A Note on Justification
For us to fully understand Paul’s teaching in verses 16-20 of Galatians chapter 2 we need a better grip on his view of justification. Way to often it is described in terms of a court of law that condemns people or declares them guilty but then justifies or declares them not guilty or righteous.
As good as that explanation is, it does not take in Paul’s full usage of the world. Justification, or righteousness (for they are the same word in Greek). In Jewish thought is a covenant concept. Thus, to be righteous means that a person is in the right relationship with God. In the old testament righteousness, or justification, is much more than an impersonal standard of justice; it is a personal concept. Essentially it is the fulfillment of the demands and obligations of a relationship between two persons. To be right with God, therefore is to trust in his gracious promises and to act accordingly.
That thought on the relationship aspect underlies one of Paul’s key phrases in Romans: that being “the obedience of Faith” (Romans 1:5; Romans 16:26). In short, obedience does not lead to a saving relationship with Christ, but it does flow out of it as Christ lives out His life in us (Galatians 2:20).
Therefore, “Justification” for Paul always leads to ethical living. This is the bases for the entire book of Galatians with chapters 3 and 4 highlighting justification by faith and chapters 5 and 6 focusing on the ethical outcome of saving faith. Many a person has concentrated on the distance between justification and sanctification in Paul’s writings. Yet when carefully studied in their correct light, there is no separation between the two, rather they are connected, with sanctification being the result of justification.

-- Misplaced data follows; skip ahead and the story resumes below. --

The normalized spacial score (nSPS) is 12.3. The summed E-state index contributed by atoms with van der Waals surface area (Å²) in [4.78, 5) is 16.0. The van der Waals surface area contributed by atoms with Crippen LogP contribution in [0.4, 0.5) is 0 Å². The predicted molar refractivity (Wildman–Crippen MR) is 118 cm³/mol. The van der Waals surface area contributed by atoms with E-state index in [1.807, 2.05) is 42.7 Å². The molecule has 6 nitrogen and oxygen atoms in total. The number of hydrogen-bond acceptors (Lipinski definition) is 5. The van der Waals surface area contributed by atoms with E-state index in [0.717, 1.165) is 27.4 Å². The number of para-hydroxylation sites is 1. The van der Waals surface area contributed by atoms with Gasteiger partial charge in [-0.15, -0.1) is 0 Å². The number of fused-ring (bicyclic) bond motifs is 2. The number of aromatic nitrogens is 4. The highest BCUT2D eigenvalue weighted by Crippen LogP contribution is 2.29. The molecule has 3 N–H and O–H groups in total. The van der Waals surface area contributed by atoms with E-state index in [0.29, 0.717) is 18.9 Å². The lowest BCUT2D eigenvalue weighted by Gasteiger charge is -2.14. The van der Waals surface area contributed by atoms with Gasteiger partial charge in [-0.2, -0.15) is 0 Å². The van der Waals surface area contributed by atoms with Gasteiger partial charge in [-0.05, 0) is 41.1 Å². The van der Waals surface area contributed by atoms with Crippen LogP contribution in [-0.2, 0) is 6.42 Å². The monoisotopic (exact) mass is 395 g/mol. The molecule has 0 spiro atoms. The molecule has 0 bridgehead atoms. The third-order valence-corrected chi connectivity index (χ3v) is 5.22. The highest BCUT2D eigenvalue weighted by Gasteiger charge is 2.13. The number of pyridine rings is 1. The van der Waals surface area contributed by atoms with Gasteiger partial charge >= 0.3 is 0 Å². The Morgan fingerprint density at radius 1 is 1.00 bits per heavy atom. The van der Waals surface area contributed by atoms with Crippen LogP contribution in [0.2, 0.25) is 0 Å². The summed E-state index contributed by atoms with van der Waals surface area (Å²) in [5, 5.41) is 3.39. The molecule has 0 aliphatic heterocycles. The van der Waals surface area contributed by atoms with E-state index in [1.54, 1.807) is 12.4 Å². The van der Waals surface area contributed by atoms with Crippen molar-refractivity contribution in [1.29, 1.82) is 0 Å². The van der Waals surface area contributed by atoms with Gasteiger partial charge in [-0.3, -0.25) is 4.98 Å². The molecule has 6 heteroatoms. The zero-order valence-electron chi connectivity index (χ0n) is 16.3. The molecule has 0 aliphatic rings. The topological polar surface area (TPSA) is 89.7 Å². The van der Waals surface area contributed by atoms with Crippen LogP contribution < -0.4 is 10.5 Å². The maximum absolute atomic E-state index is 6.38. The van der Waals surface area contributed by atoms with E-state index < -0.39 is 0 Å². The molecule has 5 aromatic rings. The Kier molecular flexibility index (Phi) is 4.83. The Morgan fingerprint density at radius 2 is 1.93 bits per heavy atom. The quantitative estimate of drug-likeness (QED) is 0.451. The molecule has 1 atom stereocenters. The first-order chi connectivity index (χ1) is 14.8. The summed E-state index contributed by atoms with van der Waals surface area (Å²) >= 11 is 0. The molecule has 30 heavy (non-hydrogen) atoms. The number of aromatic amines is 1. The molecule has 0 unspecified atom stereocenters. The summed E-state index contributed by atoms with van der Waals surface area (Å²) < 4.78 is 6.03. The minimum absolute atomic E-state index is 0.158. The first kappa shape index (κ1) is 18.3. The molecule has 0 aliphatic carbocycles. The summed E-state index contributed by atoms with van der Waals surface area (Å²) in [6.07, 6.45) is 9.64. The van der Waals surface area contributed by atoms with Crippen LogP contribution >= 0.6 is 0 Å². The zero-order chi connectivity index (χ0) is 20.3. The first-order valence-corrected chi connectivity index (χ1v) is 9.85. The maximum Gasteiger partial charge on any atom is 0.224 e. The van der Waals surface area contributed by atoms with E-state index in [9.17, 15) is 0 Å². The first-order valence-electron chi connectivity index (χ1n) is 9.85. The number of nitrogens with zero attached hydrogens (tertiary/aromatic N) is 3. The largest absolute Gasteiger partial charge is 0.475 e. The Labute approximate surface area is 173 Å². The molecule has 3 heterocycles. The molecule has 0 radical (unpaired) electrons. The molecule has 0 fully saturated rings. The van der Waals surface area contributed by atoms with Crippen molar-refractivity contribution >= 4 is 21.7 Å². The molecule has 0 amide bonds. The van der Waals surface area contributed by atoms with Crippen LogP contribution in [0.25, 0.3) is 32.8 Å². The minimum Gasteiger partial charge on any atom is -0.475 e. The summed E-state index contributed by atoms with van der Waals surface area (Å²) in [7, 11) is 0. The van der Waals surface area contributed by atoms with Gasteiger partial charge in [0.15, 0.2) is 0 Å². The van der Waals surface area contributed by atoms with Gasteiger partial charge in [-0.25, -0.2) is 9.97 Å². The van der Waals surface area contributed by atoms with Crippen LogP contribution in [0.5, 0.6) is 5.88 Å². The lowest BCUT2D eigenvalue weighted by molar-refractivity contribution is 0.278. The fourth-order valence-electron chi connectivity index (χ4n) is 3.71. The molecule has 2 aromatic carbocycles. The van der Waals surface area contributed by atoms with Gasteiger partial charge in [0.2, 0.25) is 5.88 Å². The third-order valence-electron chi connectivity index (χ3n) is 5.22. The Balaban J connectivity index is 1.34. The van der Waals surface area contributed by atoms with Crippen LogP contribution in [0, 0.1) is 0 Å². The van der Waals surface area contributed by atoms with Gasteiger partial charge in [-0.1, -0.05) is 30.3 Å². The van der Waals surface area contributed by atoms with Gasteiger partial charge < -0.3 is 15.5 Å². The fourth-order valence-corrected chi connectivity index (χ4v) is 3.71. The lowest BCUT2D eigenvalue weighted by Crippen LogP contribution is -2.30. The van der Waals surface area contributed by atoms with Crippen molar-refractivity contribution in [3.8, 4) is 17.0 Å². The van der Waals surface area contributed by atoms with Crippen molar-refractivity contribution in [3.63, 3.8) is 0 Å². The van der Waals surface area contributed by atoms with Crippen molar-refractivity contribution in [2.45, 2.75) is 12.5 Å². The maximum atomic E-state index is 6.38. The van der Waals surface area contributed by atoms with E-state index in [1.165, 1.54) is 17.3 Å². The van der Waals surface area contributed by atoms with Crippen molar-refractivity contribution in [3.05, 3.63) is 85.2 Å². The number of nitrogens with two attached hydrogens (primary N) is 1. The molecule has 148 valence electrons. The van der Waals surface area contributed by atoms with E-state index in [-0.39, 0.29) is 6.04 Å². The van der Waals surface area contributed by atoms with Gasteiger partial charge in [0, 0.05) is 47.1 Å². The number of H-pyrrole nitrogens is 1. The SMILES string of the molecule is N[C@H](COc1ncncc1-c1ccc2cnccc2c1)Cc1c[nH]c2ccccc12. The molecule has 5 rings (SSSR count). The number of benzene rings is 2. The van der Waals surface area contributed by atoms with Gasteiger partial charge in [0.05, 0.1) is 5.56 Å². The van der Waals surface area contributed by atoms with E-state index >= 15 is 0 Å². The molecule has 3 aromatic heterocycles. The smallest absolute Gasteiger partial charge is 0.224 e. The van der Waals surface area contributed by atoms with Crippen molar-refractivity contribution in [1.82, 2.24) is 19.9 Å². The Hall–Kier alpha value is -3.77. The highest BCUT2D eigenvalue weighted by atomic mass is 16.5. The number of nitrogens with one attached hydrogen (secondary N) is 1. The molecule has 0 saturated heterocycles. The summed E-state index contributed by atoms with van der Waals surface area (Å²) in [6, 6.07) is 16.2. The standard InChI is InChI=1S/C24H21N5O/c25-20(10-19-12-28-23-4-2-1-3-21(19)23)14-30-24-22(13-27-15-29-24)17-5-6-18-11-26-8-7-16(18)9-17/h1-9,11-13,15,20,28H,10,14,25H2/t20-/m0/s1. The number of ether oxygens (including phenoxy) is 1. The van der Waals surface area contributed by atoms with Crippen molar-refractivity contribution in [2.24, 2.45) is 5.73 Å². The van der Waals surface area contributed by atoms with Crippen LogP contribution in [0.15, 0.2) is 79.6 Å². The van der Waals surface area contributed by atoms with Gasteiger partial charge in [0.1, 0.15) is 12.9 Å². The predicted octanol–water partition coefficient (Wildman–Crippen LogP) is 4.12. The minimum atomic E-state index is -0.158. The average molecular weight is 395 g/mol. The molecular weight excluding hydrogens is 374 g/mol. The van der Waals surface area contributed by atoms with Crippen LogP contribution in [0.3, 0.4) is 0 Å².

Yet Paul in Galatians 2:21 demonstrates that just because a close connection exists between justification by faith and ethical living by faith does not mean that we should confuse them or lump them together. For Paul “Grace” is the only way “For if justification were through the law, then Christ died for no purpose.” The only reason He died is because humans could not attain righteousness by their own efforts. His substitutionary death, as Paul sees it, was an absolutely essential part of the plan of salvation.
Now that we understand, with this being so, all people – both Jew and Gentile – are justified through faith. No other way exists. As a result, there is only one fellowship table, and Peter and his associates were dead wrong in separating themselves. In doing so they undercut not only equality before God in justification but the very nature of the church itself. It then becomes a gospel until themselves and not a Gospel of the saving power of Christ.
Let us daily, thank God that we are all equal in Christ. Amen.